The footprints of a certain four-legged dinosaur, which puzzled paleontologists more than 60 years ago, turned out to be not what was originally supposed.
Mount Morgan was a true gold mine for paleontologists. In its vicinity, more than a hundred extant footprints of dinosaurs were found, including an unusual chain of five tracks on the ceiling of one of the local caves. They clearly belong to the representative of the theropod suborder – bipedal large reptiles, to which belonged also the tyrannosaurus.
The peculiarity of these tracks is that the creature that left them seemed to move on four legs – the prints are so close to each other. But for theropods, this is not characteristic in any way.
A hoax or previously unknown detail of the life of giant reptiles? Due to the fact that the cave in which the tracks are located has been closed for a long time, and the remaining photo evidence of the 1950s is of poor quality, this has remained a mystery for a long time.
Paleontologist Anthony Romilio of the University of Queensland also had little hope of solving this riddle. However, he was lucky: materials for clues were not at all in the cave. Romilio met Roslyn Dick, a local dentist. Her father, Ross Staines, worked as a geologist in the 1950s and found many dinosaur tracks.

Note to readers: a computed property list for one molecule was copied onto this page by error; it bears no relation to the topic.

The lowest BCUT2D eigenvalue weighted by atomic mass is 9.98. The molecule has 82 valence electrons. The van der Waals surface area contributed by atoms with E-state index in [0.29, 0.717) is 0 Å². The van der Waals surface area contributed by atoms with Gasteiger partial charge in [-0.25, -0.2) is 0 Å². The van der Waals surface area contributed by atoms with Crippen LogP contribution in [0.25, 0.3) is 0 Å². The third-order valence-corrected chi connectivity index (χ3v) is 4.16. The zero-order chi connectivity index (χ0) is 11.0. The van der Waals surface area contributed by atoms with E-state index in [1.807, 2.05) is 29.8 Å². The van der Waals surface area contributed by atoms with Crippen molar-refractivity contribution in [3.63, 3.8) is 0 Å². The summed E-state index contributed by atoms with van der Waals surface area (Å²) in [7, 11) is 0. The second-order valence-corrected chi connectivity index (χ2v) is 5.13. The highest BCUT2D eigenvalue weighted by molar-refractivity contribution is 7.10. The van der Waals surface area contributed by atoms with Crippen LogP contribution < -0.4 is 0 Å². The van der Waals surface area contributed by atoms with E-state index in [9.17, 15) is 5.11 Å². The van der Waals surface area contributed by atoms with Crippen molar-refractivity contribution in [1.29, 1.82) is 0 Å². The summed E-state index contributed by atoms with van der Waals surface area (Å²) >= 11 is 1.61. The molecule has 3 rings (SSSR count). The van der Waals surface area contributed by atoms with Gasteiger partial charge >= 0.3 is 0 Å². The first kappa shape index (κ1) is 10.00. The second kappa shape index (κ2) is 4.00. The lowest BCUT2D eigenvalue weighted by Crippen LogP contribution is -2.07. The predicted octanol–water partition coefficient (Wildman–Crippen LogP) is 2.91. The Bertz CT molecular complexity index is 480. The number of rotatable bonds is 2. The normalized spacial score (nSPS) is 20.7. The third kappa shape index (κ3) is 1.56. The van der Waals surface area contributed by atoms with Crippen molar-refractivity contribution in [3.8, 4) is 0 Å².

Staines took his findings extremely seriously: he left behind notebooks with detailed reports and a whole series of pictures. Moreover, a plaster cast of a dinosaur’s footprint was even stored in his daughter’s house! Romilio digitized all the images and made a copy of the impressions using a 3D printer: this allowed the scientist to solve the mystery of the unusual traces. An article about this work is published in Historical Biology .
Having studied the materials of Staines, Romilio and his colleagues came to the conclusion that all five prints were left by the hind legs of the dinosaur. In addition, the spread fingers and the ratio of their lengths led paleontologists to the idea that the chain of prints was left not by theropods, but by some herbivorous reptiles.
“Instead of one four-legged dinosaur, we have two dinosaurs here for the price of one,” Romilio jokes. “Both herbivores followed each other along the shores of an ancient lake.”
The fact that in our time traces were on the ceiling of the cave is not surprising. Ancient reptiles left traces on silty sediments, which were later covered with sand from above. Then the alluvial rock from below was destroyed and washed with water, and the harder sandstone retained these traces – and so they were on the ceiling.